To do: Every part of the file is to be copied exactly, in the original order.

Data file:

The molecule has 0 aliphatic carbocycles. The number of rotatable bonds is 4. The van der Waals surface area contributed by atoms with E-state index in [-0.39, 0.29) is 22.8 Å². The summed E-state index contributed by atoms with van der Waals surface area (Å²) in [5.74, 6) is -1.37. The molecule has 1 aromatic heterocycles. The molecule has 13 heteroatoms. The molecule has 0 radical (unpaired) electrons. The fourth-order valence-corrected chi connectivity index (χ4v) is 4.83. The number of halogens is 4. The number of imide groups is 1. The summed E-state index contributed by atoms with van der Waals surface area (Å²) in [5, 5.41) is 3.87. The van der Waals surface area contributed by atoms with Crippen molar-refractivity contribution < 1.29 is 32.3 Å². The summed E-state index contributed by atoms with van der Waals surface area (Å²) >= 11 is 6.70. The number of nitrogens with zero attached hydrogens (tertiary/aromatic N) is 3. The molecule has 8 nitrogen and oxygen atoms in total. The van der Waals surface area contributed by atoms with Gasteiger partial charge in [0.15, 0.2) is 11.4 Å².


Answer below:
The molecule has 0 aliphatic carbocycles. The number of rotatable bonds is 4. The van der Waals surface area contributed by atoms with E-state index in [-0.39, 0.29) is 22.8 Å². The summed E-state index contributed by atoms with van der Waals surface area (Å²) in [5.74, 6) is -1.37. The molecule has 1 aromatic heterocycles. The molecule has 13 heteroatoms. The molecule has 0 radical (unpaired) electrons. The fourth-order valence-corrected chi connectivity index (χ4v) is 4.83. The number of halogens is 4. The number of imide groups is 1. The summed E-state index contributed by atoms with van der Waals surface area (Å²) in [5, 5.41) is 3.87. The van der Waals surface area contributed by atoms with Crippen molar-refractivity contribution < 1.29 is 32.3 Å². The summed E-state index contributed by atoms with van der Waals surface area (Å²) >= 11 is 6.70. The number of nitrogens with zero attached hydrogens (tertiary/aromatic N) is 3. The molecule has 8 nitrogen and oxygen atoms in total. The van der Waals surface area contributed by atoms with Gasteiger partial charge in [0.15, 0.2) is 11.4 Å².